Order of Multitudes

Is the ideal encyclopedia infinite?

The creators of encyclopedias aspire to include everything. Theoretically, to create an encyclopedia is to dream of being able to encompass the infinite amounts of information that exist. But this is, of course, a paradox: we cannot truly confine infinite knowledge to the (finite) pages of a book, website, or other hyper-media form of the future. And yet, the long history of this dream, of using the encyclopedia as a form of gathering, organizing, and shaping vast amounts of information, continues even today in global networks such as Wikipedia, Ngram, or the Hathi Trust project.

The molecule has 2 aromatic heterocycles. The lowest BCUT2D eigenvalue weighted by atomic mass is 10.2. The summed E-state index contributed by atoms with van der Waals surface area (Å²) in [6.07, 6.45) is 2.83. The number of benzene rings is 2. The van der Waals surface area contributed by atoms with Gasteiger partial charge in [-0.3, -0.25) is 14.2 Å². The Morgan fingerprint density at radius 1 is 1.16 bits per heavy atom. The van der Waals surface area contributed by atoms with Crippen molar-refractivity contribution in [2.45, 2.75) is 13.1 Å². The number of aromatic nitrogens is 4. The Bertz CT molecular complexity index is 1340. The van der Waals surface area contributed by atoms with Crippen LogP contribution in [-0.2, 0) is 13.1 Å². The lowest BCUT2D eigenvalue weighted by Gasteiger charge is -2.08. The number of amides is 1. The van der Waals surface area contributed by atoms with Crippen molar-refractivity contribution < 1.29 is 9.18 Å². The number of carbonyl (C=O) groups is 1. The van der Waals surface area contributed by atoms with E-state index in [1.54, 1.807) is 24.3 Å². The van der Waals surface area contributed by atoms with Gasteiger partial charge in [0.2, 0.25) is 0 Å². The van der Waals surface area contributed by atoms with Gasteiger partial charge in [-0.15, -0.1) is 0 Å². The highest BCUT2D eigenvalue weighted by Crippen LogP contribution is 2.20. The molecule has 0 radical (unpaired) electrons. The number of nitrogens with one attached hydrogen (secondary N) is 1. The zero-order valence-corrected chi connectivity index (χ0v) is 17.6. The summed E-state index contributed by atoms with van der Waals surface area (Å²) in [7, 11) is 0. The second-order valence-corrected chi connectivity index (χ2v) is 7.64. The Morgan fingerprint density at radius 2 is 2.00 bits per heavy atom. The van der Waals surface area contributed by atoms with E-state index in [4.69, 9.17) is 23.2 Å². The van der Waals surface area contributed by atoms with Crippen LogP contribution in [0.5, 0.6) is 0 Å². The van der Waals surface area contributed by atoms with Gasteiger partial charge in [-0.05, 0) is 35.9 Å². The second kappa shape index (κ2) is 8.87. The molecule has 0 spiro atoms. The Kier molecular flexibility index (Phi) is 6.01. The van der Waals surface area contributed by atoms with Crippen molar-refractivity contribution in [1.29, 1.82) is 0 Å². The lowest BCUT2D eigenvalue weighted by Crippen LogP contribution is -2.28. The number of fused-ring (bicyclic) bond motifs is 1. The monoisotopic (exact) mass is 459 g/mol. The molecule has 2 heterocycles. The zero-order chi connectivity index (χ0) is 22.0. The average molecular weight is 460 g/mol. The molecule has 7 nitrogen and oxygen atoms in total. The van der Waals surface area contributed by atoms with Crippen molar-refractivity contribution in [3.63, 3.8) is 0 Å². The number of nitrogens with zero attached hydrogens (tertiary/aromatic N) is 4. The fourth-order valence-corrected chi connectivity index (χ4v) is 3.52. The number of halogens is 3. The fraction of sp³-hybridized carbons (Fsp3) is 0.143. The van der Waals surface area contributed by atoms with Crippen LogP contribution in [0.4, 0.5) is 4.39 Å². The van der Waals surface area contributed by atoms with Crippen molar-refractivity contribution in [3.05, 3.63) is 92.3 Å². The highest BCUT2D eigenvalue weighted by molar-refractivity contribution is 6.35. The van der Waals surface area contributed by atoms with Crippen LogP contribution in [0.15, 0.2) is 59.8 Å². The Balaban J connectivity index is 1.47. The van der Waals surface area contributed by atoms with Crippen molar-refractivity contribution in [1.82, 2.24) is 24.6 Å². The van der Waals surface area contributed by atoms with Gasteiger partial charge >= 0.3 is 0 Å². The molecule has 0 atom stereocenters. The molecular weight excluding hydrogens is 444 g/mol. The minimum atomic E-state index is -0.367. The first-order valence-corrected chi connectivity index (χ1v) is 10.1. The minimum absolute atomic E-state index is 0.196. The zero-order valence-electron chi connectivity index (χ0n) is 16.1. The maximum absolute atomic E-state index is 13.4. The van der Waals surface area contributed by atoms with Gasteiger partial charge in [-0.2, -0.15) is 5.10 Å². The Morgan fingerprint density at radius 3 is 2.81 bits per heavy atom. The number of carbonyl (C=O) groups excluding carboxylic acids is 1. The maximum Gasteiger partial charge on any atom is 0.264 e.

The encyclopedic urge is a desire to collect, catalogue, describe, and classify masses of information in its most granular and list-like forms. Its medium is language, with the occasional help of graphs and figures; its goal is to make information accessible through its alphabetical or thematic organization. It aspires to universal knowledge, decoupling information from a particular space, community, occasion, or time period.

Denis Diderot’s great Enlightenment Encyclopédie was a landmark consolidation of universal knowledge for eighteenth-century Europe, and the Tiangong kaiwu accomplished a similar task for early seventeenth-century China. Prior to and contemporaneous with them are many other, smaller, or less transparent versions of the encyclopedic project: Pliny’s Natural History, Shihab al-Din al-Nuwayri’s fourteenth-century compendium of Arabic erudition, the many medieval and early modern European florilegia, the pre-Columbian sources found in the Florentine Codex, and many others. All of them pose critical questions about how knowledge is organized, ordered, and synthesized—but answer them in significantly different ways.